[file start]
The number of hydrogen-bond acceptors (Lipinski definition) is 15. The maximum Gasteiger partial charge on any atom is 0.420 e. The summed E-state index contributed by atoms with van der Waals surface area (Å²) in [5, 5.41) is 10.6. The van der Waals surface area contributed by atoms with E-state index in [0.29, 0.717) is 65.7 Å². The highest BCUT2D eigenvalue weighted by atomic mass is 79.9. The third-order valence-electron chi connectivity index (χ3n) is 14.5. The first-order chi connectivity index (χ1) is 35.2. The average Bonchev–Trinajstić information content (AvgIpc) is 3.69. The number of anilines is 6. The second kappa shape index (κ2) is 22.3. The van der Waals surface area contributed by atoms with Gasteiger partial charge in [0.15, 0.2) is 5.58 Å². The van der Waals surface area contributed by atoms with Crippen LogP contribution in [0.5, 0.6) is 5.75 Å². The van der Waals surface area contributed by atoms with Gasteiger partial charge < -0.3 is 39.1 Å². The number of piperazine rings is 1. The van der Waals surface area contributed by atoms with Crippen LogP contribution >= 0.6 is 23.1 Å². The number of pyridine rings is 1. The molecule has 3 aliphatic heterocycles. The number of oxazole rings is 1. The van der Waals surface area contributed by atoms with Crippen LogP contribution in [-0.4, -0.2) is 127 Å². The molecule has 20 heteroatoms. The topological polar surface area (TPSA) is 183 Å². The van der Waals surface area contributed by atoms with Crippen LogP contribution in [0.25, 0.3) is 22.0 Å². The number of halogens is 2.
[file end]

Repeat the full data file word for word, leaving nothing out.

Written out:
The number of hydrogen-bond acceptors (Lipinski definition) is 15. The maximum Gasteiger partial charge on any atom is 0.420 e. The summed E-state index contributed by atoms with van der Waals surface area (Å²) in [5, 5.41) is 10.6. The van der Waals surface area contributed by atoms with E-state index in [0.29, 0.717) is 65.7 Å². The highest BCUT2D eigenvalue weighted by atomic mass is 79.9. The third-order valence-electron chi connectivity index (χ3n) is 14.5. The first-order chi connectivity index (χ1) is 35.2. The average Bonchev–Trinajstić information content (AvgIpc) is 3.69. The number of anilines is 6. The second kappa shape index (κ2) is 22.3. The van der Waals surface area contributed by atoms with Gasteiger partial charge in [0.15, 0.2) is 5.58 Å². The van der Waals surface area contributed by atoms with Crippen LogP contribution in [0.5, 0.6) is 5.75 Å². The van der Waals surface area contributed by atoms with Gasteiger partial charge < -0.3 is 39.1 Å². The number of piperazine rings is 1. The van der Waals surface area contributed by atoms with Crippen LogP contribution >= 0.6 is 23.1 Å². The number of pyridine rings is 1. The molecule has 3 aliphatic heterocycles. The number of oxazole rings is 1. The van der Waals surface area contributed by atoms with Crippen LogP contribution in [-0.4, -0.2) is 127 Å². The molecule has 20 heteroatoms. The topological polar surface area (TPSA) is 183 Å². The van der Waals surface area contributed by atoms with Crippen LogP contribution in [0.25, 0.3) is 22.0 Å². The number of halogens is 2.